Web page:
Bahaa Zidan
Bahaa

Bahaa

Build Medium like highlight and inline comment using React and Firebase

Build Medium like highlight and inline comment using React and Firebase

Bahaa Zidan's photo
Bahaa Zidan
ยทMar 17, 2022ยท

6 min read

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Table of contents

  • Things I assume you're familiar with
  • What we're building
  • The data model
  • API
  • The client
  • Inline comments
  • Click on highlight-pop to scroll
  • Lessons learned

A few days ago, I sat out to achieve the same inline commenting and highlight functionality that is found on Medium.com.

Gif description

Note that this isn't a full tutorial. It's more of a brief walkthrough of a side project I did.

Join me as I walk you through how I did it and what are the lessons learned from this weekend project. To be as concise as possible, I won't be detailing every single line of code or every component of this project. You're encouraged to read the full project on the repo.

Things I assume you're familiar with

What we're building

We're building a blog where anyone can create posts, edit posts, create comments, and most importantly create comments on a certain quote from the post. We're not going to tackle authentication or authorization in this project. We're not going to polish the UI either.

The data model

For this is a simple project that shouldn't take more than a few days, I tried to model the problem into the simplest possible thing. I'll be discussing different approaches that might be better and less limited towards the end. Also please note that while I'm using FireStore here, this model can be achieved in practically any relational or non-relational database out there.

image.png

I started a posts collection. A post document stores a slug (which acts as an ID), a title, and a date:

image.png

It also has 3 sub-collections: comments, quotes, and versions. A version stores the actual textual content of the post, it has an ID, and a date. That way it's easy to support versioning and rollback in the future. But it is also very important that our quotes are linked to a certain versionID to handle the cases where a quote has been taken from an outdated version of the post. Also for convenience, a comment may include a DocumentReference to a quote.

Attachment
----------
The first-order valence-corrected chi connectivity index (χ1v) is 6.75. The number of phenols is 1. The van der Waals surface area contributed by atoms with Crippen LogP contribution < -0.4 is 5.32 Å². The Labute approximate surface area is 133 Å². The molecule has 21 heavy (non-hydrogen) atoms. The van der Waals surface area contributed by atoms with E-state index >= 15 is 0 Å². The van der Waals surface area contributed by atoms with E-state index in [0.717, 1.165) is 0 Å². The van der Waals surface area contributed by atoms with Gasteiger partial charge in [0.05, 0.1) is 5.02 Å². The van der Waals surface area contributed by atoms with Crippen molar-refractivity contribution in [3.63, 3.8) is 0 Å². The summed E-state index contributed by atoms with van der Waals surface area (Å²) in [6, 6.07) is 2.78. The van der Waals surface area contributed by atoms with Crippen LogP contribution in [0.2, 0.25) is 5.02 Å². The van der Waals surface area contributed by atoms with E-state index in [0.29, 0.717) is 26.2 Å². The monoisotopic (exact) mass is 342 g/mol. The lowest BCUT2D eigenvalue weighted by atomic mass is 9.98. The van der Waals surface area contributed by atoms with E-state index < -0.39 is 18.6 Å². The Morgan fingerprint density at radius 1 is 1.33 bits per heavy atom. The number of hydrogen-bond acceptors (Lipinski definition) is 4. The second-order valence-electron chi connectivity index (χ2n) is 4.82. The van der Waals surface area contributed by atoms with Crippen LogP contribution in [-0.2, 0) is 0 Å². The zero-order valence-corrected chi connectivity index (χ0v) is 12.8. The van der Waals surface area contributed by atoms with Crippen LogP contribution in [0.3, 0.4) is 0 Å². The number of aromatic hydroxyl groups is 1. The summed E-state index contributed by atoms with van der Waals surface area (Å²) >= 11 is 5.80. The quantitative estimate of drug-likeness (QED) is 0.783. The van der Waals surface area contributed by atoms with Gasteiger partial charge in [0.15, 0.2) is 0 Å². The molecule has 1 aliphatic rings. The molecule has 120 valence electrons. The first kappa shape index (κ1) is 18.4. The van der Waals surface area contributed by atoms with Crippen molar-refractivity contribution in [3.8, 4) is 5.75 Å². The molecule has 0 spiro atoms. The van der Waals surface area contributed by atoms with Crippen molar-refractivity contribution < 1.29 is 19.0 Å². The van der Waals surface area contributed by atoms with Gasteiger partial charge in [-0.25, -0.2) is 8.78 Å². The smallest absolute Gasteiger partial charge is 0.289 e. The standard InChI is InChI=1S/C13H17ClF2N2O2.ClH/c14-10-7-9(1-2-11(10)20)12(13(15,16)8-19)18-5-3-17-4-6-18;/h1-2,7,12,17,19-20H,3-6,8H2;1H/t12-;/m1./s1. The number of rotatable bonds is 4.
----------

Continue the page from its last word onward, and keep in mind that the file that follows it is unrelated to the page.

Versions sample: image.png

Comments sample: image.png

As for quotes. They include include metadata about the location of the quote in the post. These fields will be more meaningful when we start tackling the UI portion of this project. But for now here's a sample data of the quote:

image.png

API

Given the scale and the time I had to finish this project, I chose not to make a dedicated backend server. And have the client query FireStore directly. But to avoid mess, I had all the code that queried FireStore in one file: posts.ts. If this is to be a production-grade code, I'd make a dedicated GraphQL or REST server that abstracted the implementation from the clients. Here's a peek at a few methods in that file:

export async function getPosts() {
  const postsCollection = collection(db, "posts");
  const postsSnapshot = await getDocs(postsCollection);
  const posts = postsSnapshot.docs.map((doc) => {
    const data = doc.data();
    return {
      title: data.title,
      slug: data.slug,
      date: data.date.toDate().toDateString(),
    };
  });

  return posts;
}

export async function createPost(post: {
  slug: string;
  title: string;
  content: string;
}) {
  const postDocumentRef = doc(db, `posts/${post.slug}`);
  await setDoc(postDocumentRef, {
    slug: post.slug,
    title: post.title,
    date: Timestamp.fromDate(new Date()),
  });

  const versionsCollectionRef = collection(db, `posts/${post.slug}/versions`);
  await addDoc(versionsCollectionRef, {
    content: post.content,
    date: Timestamp.fromDate(new Date()),
  });
}

The client

I'm going to use Next.js's blog example as a starting point. This gives me the blog home, about, and post pages. I then changed the code so that the posts are queried from FireStore and not from a local MDX file (see posts/index.tsx). I also added two pages: create-post, and edit-post.